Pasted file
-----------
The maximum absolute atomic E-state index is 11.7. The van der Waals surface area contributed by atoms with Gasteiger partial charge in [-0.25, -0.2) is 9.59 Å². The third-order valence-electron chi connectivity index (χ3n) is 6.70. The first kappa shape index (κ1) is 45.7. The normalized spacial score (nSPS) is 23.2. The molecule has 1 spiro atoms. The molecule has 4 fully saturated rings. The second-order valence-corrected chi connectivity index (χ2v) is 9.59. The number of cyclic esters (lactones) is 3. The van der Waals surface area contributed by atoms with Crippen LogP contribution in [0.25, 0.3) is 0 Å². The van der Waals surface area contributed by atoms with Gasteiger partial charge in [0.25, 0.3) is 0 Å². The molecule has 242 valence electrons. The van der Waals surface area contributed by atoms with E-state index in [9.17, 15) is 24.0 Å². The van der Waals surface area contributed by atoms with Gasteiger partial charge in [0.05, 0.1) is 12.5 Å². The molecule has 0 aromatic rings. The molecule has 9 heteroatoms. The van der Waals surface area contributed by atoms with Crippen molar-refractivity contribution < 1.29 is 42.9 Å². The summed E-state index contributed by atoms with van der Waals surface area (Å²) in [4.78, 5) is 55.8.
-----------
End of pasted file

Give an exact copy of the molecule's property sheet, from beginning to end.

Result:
The maximum absolute atomic E-state index is 11.7. The van der Waals surface area contributed by atoms with Gasteiger partial charge in [-0.25, -0.2) is 9.59 Å². The third-order valence-electron chi connectivity index (χ3n) is 6.70. The first kappa shape index (κ1) is 45.7. The normalized spacial score (nSPS) is 23.2. The molecule has 1 spiro atoms. The molecule has 4 fully saturated rings. The second-order valence-corrected chi connectivity index (χ2v) is 9.59. The number of cyclic esters (lactones) is 3. The van der Waals surface area contributed by atoms with Crippen LogP contribution in [0.25, 0.3) is 0 Å². The van der Waals surface area contributed by atoms with Gasteiger partial charge in [0.25, 0.3) is 0 Å². The molecule has 242 valence electrons. The van der Waals surface area contributed by atoms with E-state index in [9.17, 15) is 24.0 Å². The van der Waals surface area contributed by atoms with Gasteiger partial charge in [0.05, 0.1) is 12.5 Å². The molecule has 0 aromatic rings. The molecule has 9 heteroatoms. The van der Waals surface area contributed by atoms with Crippen molar-refractivity contribution < 1.29 is 42.9 Å². The summed E-state index contributed by atoms with van der Waals surface area (Å²) in [4.78, 5) is 55.8.